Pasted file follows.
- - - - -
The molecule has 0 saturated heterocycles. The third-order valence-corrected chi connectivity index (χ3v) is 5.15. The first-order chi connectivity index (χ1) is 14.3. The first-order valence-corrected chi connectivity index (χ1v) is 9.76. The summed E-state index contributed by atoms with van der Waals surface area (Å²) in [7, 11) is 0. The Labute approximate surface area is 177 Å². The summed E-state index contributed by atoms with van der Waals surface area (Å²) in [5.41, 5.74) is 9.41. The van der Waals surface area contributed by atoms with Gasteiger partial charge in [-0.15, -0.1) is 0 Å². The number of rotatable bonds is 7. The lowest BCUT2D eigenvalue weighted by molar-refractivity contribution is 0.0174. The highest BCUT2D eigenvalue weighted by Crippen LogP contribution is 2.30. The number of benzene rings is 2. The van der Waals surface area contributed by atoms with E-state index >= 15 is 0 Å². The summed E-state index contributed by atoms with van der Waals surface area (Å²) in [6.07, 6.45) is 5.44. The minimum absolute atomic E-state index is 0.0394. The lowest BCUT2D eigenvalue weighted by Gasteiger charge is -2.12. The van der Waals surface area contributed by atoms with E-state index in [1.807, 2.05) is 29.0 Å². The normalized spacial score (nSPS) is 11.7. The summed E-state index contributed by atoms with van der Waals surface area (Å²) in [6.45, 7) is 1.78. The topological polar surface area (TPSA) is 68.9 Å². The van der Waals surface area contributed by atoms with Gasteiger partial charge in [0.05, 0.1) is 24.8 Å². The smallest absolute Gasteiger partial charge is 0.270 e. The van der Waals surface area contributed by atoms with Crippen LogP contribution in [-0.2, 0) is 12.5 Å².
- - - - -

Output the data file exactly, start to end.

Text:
The molecule has 0 saturated heterocycles. The third-order valence-corrected chi connectivity index (χ3v) is 5.15. The first-order chi connectivity index (χ1) is 14.3. The first-order valence-corrected chi connectivity index (χ1v) is 9.76. The summed E-state index contributed by atoms with van der Waals surface area (Å²) in [7, 11) is 0. The Labute approximate surface area is 177 Å². The summed E-state index contributed by atoms with van der Waals surface area (Å²) in [5.41, 5.74) is 9.41. The van der Waals surface area contributed by atoms with Gasteiger partial charge in [-0.15, -0.1) is 0 Å². The number of rotatable bonds is 7. The lowest BCUT2D eigenvalue weighted by molar-refractivity contribution is 0.0174. The highest BCUT2D eigenvalue weighted by Crippen LogP contribution is 2.30. The number of benzene rings is 2. The van der Waals surface area contributed by atoms with E-state index >= 15 is 0 Å². The summed E-state index contributed by atoms with van der Waals surface area (Å²) in [6.07, 6.45) is 5.44. The minimum absolute atomic E-state index is 0.0394. The lowest BCUT2D eigenvalue weighted by Gasteiger charge is -2.12. The van der Waals surface area contributed by atoms with E-state index in [1.807, 2.05) is 29.0 Å². The normalized spacial score (nSPS) is 11.7. The summed E-state index contributed by atoms with van der Waals surface area (Å²) in [6.45, 7) is 1.78. The topological polar surface area (TPSA) is 68.9 Å². The van der Waals surface area contributed by atoms with Gasteiger partial charge in [0.05, 0.1) is 24.8 Å². The smallest absolute Gasteiger partial charge is 0.270 e. The van der Waals surface area contributed by atoms with Crippen LogP contribution in [-0.2, 0) is 12.5 Å².